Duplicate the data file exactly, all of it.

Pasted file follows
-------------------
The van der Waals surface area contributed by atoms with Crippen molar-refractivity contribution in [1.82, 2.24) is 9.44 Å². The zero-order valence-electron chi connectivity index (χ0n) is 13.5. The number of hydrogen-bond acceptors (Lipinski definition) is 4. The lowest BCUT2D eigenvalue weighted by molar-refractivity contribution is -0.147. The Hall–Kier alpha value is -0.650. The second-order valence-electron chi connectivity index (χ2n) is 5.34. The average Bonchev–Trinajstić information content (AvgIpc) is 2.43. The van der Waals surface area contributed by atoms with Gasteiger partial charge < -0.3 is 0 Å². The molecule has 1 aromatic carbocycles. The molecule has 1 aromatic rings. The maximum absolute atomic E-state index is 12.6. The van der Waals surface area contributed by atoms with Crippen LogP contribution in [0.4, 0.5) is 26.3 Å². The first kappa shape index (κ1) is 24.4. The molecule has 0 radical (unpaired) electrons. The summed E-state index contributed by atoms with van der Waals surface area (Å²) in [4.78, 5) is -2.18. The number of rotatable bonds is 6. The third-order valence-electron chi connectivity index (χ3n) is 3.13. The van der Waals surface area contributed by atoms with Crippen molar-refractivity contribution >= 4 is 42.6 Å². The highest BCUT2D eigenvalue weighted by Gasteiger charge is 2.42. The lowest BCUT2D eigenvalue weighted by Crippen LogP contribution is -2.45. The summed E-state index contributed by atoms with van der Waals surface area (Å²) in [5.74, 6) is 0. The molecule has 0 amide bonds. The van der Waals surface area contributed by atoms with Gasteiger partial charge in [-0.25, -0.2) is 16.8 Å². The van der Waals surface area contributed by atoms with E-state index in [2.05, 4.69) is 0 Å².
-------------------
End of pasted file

The van der Waals surface area contributed by atoms with Crippen molar-refractivity contribution in [1.82, 2.24) is 9.44 Å². The zero-order valence-electron chi connectivity index (χ0n) is 13.5. The number of hydrogen-bond acceptors (Lipinski definition) is 4. The lowest BCUT2D eigenvalue weighted by molar-refractivity contribution is -0.147. The Hall–Kier alpha value is -0.650. The second-order valence-electron chi connectivity index (χ2n) is 5.34. The average Bonchev–Trinajstić information content (AvgIpc) is 2.43. The van der Waals surface area contributed by atoms with Gasteiger partial charge < -0.3 is 0 Å². The molecule has 1 aromatic carbocycles. The molecule has 1 aromatic rings. The maximum absolute atomic E-state index is 12.6. The van der Waals surface area contributed by atoms with Crippen LogP contribution in [0.4, 0.5) is 26.3 Å². The first kappa shape index (κ1) is 24.4. The molecule has 0 radical (unpaired) electrons. The summed E-state index contributed by atoms with van der Waals surface area (Å²) in [4.78, 5) is -2.18. The number of rotatable bonds is 6. The third-order valence-electron chi connectivity index (χ3n) is 3.13. The van der Waals surface area contributed by atoms with Crippen molar-refractivity contribution >= 4 is 42.6 Å². The highest BCUT2D eigenvalue weighted by Gasteiger charge is 2.42. The lowest BCUT2D eigenvalue weighted by Crippen LogP contribution is -2.45. The summed E-state index contributed by atoms with van der Waals surface area (Å²) in [5.74, 6) is 0. The molecule has 0 amide bonds. The van der Waals surface area contributed by atoms with Gasteiger partial charge in [-0.25, -0.2) is 16.8 Å². The van der Waals surface area contributed by atoms with E-state index in [2.05, 4.69) is 0 Å².